I used MS for 24 years ... don't hate 'em - quite liked XP and Win 7 - I just think for the most part they are a waste of storage space.

 

Bloatware was coined to describe MS, and buggy is their middle name.

 

MS should be renamed MBS - Macro Buggy Soft

 

:wizardball: Wiz



#12 cat1092

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Posted 30 August 2015 - 03:05 AM

 

 

I used MS for 24 years ... don't hate 'em -

+1! :thumbup2:

 

That's the proper approach, that term is slung around on the dedicated Linux forums like mad towards Windows users, and makes us (the forum as a whole) appear as though we're not in harmony with one another. It's OK not to like or dislike another OS, yet the h*** term comes off kind of strong. 

 

We don't want to start fighting one another over which brand of OS we run & we don't want this Linux section to appear as a copycat of the many dedicated Linux forums, where this is freely allowed to go on unchecked & even encouraged by Staff members. 

 

From a security perspective & from Windows 8 forward, many don't like the stableness of the OS's (7 was the best ever) & this includes Windows 10, which is not as described by Microsoft. It's a hit or miss OS, have only one out of four of my computers that runs it decently, plus a VM residing in my Linux Mint install. Have reverted two of the computers back to Windows 7 with the backup that I created before upgrade, as I always do & at least monthly, and both are not running fine again. One more to go. 

 

Linux has came a long ways in the over 6 years that I've ran it, at one time there were no 64 bit printer drivers, actually until about 2011, not a lot of 64 bit support as a whole. Ubuntu was still recommending the 32 bit install for over a year after the release of Windows 7, even on 64 bit hardware & so did Mint. Only in the past 3-4 years did they stop pushing 32 bit & supporting 64 bit distros equally. Now there's talk, and when Linux folks talks, it's not like Microsoft, 32 bit OS releases should have ended with 7, yet they've released the version with their 'forever' release in 10. Back to Linux, yes there's talk about dropping 32 bit support, with a real chance that the next LTS release may well be the last 32 bit one.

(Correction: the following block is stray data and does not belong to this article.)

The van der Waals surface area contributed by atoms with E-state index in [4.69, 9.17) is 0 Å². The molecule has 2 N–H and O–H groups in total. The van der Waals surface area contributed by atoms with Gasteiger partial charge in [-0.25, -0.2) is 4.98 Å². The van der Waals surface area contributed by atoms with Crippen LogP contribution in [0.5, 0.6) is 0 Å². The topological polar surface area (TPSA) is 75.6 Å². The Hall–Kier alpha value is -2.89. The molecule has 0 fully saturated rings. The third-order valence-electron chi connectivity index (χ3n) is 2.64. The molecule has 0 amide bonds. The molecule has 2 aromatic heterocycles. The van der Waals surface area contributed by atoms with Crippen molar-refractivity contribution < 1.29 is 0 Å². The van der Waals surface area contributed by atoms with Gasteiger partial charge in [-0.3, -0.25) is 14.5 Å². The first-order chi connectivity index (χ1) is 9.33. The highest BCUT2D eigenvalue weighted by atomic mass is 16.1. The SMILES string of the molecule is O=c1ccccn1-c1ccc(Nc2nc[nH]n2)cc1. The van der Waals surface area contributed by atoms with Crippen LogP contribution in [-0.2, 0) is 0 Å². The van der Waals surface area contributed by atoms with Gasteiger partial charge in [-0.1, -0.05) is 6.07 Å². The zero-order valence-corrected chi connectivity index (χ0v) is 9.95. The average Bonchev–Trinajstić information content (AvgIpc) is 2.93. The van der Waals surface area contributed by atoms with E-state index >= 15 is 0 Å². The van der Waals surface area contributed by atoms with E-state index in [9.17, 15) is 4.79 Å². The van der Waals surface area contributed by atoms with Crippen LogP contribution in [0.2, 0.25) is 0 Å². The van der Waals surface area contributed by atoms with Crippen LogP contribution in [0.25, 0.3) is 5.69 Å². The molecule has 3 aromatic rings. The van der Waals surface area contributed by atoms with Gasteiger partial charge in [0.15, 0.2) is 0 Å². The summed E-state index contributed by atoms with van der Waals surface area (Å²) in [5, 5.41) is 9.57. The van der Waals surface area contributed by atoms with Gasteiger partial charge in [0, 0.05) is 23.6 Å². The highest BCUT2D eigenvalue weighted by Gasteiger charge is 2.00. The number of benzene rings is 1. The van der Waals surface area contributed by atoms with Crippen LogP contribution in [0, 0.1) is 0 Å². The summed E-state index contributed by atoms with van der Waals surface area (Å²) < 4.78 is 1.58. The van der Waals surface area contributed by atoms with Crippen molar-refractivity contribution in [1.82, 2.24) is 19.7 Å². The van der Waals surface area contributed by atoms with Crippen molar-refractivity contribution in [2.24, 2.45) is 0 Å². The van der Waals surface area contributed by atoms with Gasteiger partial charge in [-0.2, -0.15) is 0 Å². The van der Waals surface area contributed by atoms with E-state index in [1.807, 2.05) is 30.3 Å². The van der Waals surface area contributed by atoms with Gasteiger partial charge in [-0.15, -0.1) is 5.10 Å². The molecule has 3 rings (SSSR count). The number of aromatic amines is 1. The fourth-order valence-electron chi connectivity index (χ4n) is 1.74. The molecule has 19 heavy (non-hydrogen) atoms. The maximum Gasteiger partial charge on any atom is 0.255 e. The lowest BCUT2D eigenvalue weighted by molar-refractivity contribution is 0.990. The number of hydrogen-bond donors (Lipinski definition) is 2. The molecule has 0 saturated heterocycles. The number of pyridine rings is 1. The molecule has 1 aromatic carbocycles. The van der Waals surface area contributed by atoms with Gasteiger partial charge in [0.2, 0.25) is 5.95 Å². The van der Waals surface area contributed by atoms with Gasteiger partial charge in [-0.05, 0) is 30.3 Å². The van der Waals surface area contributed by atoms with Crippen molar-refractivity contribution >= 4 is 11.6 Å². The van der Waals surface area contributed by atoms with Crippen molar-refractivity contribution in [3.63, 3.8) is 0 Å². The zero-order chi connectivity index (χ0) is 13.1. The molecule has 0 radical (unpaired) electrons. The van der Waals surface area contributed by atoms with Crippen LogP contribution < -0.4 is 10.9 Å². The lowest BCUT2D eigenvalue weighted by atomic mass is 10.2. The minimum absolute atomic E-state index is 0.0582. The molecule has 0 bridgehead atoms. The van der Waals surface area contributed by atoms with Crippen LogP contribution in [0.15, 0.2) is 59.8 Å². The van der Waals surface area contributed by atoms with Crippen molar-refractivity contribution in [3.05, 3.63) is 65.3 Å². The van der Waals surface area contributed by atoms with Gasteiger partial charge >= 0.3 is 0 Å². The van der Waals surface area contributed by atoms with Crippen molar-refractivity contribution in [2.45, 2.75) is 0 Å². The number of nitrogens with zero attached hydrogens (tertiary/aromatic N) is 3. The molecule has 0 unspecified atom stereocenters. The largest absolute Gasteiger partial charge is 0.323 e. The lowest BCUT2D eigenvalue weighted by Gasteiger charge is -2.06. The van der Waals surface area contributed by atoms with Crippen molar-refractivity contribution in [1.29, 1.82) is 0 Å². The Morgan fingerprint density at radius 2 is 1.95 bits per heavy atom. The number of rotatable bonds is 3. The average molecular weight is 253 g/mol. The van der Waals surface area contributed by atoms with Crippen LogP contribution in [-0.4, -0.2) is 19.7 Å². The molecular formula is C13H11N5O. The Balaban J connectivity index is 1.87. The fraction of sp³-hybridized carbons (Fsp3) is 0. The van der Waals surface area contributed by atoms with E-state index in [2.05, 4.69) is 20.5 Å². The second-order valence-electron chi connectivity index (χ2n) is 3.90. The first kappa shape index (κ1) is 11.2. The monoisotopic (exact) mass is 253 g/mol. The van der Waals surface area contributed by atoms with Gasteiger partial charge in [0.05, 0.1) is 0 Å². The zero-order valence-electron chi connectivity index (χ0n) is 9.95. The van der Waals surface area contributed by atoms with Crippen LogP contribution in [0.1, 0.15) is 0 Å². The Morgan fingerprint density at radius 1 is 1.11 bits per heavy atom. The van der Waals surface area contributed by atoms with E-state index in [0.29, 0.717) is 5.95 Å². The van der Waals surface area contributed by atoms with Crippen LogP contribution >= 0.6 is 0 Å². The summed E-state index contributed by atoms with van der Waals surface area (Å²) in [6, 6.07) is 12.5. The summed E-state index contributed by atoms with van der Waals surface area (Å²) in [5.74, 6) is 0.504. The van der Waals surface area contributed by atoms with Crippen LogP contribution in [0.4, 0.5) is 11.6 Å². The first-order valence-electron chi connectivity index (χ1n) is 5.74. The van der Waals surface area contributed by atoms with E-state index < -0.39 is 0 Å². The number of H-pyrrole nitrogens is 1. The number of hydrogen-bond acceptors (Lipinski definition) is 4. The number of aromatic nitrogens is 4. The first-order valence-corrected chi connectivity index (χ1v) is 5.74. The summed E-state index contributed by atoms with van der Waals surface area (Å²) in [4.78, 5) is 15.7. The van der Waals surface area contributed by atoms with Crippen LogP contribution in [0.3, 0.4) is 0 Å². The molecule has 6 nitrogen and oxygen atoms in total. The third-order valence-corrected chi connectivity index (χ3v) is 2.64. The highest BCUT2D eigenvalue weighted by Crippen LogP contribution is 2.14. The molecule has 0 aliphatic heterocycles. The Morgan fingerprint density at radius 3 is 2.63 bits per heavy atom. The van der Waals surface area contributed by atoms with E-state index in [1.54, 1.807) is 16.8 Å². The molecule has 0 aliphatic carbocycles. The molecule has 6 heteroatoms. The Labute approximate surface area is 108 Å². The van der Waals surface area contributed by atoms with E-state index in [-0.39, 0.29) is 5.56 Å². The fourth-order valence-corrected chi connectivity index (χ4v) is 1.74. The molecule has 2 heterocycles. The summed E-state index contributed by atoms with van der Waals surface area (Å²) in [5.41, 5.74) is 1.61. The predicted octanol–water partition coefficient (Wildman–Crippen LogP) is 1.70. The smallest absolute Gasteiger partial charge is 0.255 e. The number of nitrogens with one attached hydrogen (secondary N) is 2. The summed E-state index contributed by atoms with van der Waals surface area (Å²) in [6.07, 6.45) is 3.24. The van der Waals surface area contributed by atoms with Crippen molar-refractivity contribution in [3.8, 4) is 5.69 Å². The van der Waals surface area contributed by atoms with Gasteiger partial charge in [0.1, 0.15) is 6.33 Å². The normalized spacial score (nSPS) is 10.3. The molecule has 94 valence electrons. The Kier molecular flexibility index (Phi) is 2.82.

In reality, it's the right choice to make. Given that the OS will be supported until 2021, it's reasonable to say that most all 32 bit computers will have been recycled into new ones. What few left will be limping badly, with CPU's that can't support modern code, or if a 64 bit CPU on a 32 bit MB, that MB won't support new code. There comes a time when all things comes to an end, even Opera has discontinued 32 bit Linux browser development, due to lowered demand. It's the same with Linux OS's, more & more downloads are of the 64 bit builds, and it's not like 64 bit is new, has been around at least since the XP 64 bit/Windows Server 2003 days, even today's smartphones are mostly 64 bit. The last 32 bit computers built on a mass scale were netbooks, which were a fad that came & went fast, and maybe a part of the reason why Windows 64 bit builds are still available.